3 Tips for Building Highly Profitable Online Courses
We run into a lot of small business owners, many of them experts in their field, that are just plain frustrated. They ask us, "I've built this great course. Why is it NOT selling?" We get these questions from all types of people, but often times its from people who are experts in their field. They've built a reputation for themselves. They are well known by peers. They have good knowledge that can be assembled into an online course. Yet they still struggle to get the sales.
Having built a good number of online courses, I want to share some tips that make big difference when selling course. I've assembled this from my years building online courses with small business owners and they are problems all experts need to address before they get too far.
Tip #1- Experts Know Too Much
Anyone teaching a course had better know the subject matter. That's just common sense. You can't have a someone teach golf or tennis who doesn't know how to play. The problem experts run into is they get these blind spots. It's been so long since they have learned the material they teach that they have a hard time seeing what they teach like someone just new to it.
Experts, and I include myself here, are contaminated. That keeps us from seeing what we do like a novice. We often think about what we teach as a learning exercise. That's a mistake. People purchasing we package as an online course are NOT looking for that. They are looking for a solution to their problem. They rarely have an interest into becoming the future you in your field.
That being the case, you have to package what you know as a solution to a problem. Preferably, it's a problem a lot of people need solved. When someone hears about your program, it's likely that it's after they have tried fixing their problem on their own. They have it this roadblock and are now looking for a way past it.
You cannot tell them they'll learn something. They are looking for an efficient way to fix something with your know-how. Please keep in mind that this can mean they are wanting a solution that's quick and easy and possibly not the way you'd recommend they do it.
You have to think about what you do as selling an answer to a problem. You have to take into consideration that you may be selling them what they need when they are looking to buy what it is they want. You may have to sell into what they they want and then deliver later what it is they need. And it may be you have to address what they want first followed by what they need second.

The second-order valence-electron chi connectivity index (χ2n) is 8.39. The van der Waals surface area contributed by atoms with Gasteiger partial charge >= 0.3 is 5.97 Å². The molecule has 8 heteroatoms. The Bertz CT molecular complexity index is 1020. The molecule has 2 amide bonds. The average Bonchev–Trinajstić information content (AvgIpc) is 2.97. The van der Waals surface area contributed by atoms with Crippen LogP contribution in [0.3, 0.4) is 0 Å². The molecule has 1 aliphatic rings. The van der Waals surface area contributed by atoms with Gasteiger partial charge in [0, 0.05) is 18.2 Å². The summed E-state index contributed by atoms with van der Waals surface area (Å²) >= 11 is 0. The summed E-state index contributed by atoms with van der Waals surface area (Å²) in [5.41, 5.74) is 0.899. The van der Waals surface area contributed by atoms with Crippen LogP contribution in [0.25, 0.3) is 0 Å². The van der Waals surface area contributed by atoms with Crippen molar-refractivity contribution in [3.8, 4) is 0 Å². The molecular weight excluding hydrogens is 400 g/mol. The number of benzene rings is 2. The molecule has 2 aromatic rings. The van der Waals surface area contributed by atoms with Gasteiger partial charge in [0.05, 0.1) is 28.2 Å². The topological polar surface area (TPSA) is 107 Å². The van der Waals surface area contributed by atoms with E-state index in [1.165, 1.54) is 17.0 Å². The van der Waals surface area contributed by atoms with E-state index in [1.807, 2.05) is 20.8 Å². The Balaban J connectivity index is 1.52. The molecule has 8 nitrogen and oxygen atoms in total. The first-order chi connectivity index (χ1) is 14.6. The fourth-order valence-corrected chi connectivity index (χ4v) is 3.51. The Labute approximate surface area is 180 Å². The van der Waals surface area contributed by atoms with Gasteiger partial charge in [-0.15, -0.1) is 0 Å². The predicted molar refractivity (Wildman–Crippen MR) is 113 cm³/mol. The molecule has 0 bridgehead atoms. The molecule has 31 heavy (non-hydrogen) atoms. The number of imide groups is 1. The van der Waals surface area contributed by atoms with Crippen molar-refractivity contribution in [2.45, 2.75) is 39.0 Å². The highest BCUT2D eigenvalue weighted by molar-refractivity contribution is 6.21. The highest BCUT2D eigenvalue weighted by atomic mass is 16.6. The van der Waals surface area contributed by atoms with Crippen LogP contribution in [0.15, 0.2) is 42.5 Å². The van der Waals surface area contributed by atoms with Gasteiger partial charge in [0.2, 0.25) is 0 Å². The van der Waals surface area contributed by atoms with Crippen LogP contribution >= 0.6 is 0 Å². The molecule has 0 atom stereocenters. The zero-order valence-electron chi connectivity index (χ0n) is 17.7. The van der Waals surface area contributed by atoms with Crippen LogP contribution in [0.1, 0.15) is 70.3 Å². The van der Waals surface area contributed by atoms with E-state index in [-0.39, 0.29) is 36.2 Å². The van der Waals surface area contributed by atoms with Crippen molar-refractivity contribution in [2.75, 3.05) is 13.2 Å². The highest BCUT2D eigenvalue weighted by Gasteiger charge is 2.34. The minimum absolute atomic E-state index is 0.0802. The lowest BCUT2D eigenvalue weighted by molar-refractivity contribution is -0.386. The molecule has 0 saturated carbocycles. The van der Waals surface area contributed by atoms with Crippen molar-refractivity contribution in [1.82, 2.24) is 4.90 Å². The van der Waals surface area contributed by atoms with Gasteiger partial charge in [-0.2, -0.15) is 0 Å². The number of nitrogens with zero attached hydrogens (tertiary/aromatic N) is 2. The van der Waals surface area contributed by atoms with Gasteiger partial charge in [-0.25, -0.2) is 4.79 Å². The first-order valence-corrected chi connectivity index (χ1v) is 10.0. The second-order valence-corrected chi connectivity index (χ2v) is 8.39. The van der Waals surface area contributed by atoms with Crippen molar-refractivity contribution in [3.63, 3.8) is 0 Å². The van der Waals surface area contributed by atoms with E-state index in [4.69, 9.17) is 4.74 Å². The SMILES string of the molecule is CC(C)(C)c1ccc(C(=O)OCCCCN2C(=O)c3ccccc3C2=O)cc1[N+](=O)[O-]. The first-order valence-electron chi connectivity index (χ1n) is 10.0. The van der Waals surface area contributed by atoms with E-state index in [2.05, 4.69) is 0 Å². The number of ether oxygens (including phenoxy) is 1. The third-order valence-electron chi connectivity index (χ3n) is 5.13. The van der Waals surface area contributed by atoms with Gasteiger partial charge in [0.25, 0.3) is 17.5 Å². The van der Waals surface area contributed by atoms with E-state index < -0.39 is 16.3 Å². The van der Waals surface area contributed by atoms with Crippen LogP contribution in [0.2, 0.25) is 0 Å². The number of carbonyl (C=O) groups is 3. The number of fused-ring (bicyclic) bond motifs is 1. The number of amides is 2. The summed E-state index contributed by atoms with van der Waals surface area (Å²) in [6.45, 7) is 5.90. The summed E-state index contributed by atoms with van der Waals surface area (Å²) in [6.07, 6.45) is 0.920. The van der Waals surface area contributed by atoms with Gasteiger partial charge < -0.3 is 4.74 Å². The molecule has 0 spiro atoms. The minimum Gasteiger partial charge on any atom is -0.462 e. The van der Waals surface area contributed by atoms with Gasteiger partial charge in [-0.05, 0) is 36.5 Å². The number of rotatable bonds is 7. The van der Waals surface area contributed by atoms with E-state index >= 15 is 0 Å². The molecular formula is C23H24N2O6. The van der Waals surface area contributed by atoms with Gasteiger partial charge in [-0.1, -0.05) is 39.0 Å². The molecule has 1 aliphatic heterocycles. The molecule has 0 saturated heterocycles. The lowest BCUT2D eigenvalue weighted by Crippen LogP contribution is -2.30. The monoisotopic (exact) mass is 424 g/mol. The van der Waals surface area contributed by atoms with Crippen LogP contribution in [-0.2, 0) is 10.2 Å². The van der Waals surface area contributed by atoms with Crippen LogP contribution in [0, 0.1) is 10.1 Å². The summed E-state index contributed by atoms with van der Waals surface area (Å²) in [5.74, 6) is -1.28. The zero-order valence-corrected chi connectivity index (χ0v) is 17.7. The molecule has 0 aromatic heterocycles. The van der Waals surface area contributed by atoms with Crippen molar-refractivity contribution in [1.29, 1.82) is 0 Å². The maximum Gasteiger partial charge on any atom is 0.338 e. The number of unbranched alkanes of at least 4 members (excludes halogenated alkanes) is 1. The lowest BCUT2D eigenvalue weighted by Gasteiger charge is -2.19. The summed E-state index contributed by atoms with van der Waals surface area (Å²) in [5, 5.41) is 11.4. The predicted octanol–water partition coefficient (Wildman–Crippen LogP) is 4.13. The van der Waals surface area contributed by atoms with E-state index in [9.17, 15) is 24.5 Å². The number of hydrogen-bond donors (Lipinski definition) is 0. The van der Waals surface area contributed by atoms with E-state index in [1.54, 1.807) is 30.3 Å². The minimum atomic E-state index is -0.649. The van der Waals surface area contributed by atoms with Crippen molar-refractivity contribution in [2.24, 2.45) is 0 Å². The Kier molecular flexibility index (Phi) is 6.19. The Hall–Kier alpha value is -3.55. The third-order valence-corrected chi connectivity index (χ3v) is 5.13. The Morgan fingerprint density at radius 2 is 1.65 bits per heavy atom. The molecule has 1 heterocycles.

Tip #2 - Your Ideal Audience May NOT Be Who You Think
A business consultant I worked with years back shared with me story about an engineering firm that built sustainable buildings. They were state-of-the-art builders are were doing well, but were wanting to grow. My business consultant audited various aspects of the firm and discovered this really interesting training program. They were really good at teaching newly hired engineers how to build structures their way. It's was part of what made the firm so good.
The consultant worked with them to investigate this further and together they saw this program, which they developed to address internal needs, as an asset they could use to teach outsiders. This led to a new offering and business unit that was not only profitable but enabled them to work with higher education to train students in engineering programs. They were sitting on this untapped asset and were able to turn it into an offering to customers they didn't even think to serve before.
Many organizations have similar hidden assets. They are often overlook or underappreciate these because they are part of normal operations and taken for granted. Don't miss out on what could be that hidden gem that launches your business somewhere good and unexpected.
Tip #3- Ask Your Customers What They Want
Many small business owners don't open up conversations with highly satisfied customers about things they need they are NOT getting. Customers are often more than eager to help you with feedback and market intelligence.
I recommend building processes into your sales or customer service operations so they include asking questions. Build a process so that information flows to the right people in charge of exploring online course opportunities. You can build them into customer update meetings or other communications mechanisms you already have with customers. You'd be surprised at what you hear from them.
Hope this helps!